"We worked hard for five years, and for that to be the last play in the Jones our senior year, it was amazing. Great thing.’’
Touching Gesture: I feel comfortable enough with you guys to let you know that I almost shed a man tear when it was known that DE Rajon Henley would not be wearing his traditional number, but instead wore #40 in honor of DB Nathan Stone, a walk-on from Lubbock, who worked his way up the depth chart to see significant time early this season. Stone's season ended early with an undiclosed neck injury and although I don't know all of the details, I have heard that Stone is fine, but will never be able to play football again. You could call it a silly gesture, but I take great pride in the type of men that this Texas Tech football program produces. There will always be some bad apples, but there's a ton of solid citizens amongst this group. WR Alexander Torres and DE Brandon Sharpe had this to say about this after the game:
BRANDON SHARPE: That's real nice, you know. Somebody else was supposed to wear Sandy Riley's jersey. But I think it was a late time to ask for it and stuff but it was really an inspiration, you know, just to see him have a heart like that. To share his playing time with another playing on the team. You saw how close we can be, and we are.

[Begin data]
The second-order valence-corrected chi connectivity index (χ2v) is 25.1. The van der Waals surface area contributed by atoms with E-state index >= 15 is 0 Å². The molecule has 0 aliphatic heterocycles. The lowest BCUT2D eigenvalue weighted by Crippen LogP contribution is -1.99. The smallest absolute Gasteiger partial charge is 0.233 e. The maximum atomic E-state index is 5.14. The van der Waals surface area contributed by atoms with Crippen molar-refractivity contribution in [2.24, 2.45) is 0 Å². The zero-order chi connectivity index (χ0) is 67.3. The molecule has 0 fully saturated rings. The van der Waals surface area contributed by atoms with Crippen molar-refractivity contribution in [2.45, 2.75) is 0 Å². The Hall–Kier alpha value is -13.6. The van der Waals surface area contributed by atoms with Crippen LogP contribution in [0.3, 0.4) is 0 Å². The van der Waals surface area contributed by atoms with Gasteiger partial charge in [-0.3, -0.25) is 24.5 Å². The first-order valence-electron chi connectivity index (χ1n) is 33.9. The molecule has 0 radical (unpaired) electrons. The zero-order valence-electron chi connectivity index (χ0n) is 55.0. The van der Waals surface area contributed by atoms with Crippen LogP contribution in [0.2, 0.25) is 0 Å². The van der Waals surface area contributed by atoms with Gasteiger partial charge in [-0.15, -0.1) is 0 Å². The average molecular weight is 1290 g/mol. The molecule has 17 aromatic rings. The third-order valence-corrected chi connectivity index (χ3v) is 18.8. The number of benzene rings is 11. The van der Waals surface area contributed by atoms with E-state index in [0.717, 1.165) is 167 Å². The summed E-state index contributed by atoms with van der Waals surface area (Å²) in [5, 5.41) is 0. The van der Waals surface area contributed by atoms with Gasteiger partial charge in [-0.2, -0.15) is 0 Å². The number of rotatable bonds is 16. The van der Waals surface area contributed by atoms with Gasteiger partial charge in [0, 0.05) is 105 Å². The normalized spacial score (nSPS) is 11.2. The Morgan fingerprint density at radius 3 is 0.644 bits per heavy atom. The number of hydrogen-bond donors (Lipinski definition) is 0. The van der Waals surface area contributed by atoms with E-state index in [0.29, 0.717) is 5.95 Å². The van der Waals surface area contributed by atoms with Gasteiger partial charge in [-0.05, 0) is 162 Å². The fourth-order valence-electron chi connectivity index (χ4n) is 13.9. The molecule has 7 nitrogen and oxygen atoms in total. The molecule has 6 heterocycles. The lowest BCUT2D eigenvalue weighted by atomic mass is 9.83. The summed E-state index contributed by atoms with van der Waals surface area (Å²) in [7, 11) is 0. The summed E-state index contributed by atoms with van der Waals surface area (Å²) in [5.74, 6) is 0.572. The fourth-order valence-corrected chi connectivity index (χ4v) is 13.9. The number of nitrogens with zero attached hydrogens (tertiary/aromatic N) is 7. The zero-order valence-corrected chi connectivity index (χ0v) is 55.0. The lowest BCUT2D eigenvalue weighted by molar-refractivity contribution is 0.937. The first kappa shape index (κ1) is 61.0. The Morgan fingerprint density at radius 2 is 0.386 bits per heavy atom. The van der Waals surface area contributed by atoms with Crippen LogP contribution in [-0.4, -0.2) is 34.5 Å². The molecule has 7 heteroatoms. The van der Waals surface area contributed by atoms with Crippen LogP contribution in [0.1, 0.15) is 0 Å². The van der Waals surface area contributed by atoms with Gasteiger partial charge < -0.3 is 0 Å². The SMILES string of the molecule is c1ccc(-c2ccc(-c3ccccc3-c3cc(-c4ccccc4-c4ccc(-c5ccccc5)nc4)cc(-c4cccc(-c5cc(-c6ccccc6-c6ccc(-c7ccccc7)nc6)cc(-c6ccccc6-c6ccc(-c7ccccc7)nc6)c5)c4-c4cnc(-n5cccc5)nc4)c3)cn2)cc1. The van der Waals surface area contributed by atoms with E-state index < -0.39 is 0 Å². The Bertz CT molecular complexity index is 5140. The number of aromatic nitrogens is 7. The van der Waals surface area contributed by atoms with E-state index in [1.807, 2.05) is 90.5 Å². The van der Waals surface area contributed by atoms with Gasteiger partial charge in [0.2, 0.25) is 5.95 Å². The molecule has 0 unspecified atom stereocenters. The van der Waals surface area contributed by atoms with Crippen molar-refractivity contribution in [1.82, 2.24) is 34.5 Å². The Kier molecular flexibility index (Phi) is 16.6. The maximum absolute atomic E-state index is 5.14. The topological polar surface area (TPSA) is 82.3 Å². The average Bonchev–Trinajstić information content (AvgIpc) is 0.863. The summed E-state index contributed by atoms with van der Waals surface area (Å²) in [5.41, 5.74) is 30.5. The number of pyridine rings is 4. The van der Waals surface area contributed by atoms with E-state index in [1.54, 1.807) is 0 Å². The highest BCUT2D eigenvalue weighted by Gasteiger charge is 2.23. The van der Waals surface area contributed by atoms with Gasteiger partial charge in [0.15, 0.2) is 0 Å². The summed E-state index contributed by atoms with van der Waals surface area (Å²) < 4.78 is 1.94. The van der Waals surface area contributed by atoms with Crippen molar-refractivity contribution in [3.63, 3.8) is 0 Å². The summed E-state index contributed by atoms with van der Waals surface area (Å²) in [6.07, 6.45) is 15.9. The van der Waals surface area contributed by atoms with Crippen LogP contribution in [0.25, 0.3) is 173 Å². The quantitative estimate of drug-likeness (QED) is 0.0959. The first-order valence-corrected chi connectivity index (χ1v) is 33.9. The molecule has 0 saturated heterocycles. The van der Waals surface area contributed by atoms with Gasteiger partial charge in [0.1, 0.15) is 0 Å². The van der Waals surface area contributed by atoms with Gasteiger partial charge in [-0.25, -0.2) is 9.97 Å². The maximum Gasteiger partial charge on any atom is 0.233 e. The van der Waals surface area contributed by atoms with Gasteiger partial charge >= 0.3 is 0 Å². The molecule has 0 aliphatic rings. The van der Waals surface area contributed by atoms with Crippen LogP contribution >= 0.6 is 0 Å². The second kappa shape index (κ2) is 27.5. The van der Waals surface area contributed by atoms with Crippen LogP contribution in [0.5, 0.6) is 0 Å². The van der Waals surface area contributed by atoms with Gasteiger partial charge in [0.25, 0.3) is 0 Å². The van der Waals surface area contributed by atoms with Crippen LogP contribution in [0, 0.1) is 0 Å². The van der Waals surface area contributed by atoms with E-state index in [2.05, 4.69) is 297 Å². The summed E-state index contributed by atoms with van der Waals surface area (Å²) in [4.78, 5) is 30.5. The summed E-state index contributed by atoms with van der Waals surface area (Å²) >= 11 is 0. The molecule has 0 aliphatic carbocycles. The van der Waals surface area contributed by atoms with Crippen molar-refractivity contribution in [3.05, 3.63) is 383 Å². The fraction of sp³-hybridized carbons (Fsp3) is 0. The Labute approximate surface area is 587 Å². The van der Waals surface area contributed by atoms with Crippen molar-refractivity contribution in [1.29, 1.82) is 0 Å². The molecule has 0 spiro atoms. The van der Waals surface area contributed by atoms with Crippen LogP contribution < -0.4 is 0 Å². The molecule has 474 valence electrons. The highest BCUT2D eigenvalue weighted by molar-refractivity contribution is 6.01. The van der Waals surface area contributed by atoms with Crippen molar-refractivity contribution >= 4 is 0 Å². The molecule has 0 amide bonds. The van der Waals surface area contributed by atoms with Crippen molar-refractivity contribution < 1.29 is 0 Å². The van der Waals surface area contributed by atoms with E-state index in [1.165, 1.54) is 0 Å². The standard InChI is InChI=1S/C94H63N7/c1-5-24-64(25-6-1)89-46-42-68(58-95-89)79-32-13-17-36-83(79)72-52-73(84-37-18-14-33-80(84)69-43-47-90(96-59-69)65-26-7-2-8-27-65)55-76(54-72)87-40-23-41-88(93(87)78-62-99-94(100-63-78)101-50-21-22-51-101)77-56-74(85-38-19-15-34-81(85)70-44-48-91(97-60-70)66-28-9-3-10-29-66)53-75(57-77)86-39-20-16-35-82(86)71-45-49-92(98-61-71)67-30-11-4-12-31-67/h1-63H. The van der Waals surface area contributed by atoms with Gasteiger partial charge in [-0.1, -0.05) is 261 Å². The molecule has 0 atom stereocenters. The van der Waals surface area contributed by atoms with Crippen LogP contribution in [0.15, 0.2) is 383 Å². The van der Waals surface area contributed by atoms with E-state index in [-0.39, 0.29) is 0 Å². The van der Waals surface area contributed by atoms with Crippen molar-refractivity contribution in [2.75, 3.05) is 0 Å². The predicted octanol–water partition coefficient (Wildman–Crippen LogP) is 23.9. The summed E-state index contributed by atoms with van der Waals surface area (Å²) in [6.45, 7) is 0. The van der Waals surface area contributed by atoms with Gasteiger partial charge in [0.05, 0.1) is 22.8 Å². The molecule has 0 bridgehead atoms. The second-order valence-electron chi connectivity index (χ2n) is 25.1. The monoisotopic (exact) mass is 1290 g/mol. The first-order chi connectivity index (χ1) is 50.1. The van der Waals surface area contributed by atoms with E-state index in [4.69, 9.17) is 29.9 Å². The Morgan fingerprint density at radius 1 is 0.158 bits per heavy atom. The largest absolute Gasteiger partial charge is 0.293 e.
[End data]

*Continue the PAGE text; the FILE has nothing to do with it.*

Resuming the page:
ALEX TORRES: Like he said, it's one of those things that it's great to see that out there. And I know Nate appreciates it. It kind of goes to show what a family we are as a team and how much we care about one another to be able to give them a shot to see his jersey out there one last time on Senior Day and everything. I thought it was really uplifting, and I hope Nate appreciated that, which I'm sure he does.
Here's Your Run Stuffing Defense: Seriously. 26 carries and 48 yards. Sure, that figure includes 3 sacks for 30 yards, but son of a gun, that Texas Tech front 7 was simply outstanding. This may have been as well-rounded an effort as you'll see. To say that the front 7 dominated on Saturday would be an understatement. The defensive line did a tremendous job of holding their blocks to allow the linebackers to make tackles, as LB Brian Duncan led the team with 6 tackles and LB Marlon Williams had 5 tackles, including 1 TFL. The pressure that DE's Brandon Sharpe, Daniel Howard and Rajon Henley brought all game was tremendous, although I think that to not give credit to the tackles would be a mistake in this game. DT's Colby Whitlock and Richard Jones played big and I think Jones goes unnoticed sometimes, but he's as solid a defensive tackle that you'll see.
And although the defense will lose these pass-rushers mentioned above, I think it's interesting to see Sharpe talk about the fact that he essentially played one year, and with a little hard work, dedication, he's in a position to break the single-season sack record:
Oh, shoot, it means a lot, you know. I mean, hopefully I can finish up with a little bit more, break it and keep going with it and stuff for these last few games we've got. I hope to have my name sitting here with the sack list and stuff. So the people that's coming in next year are going to look forward to having something to do, something to work for, you know.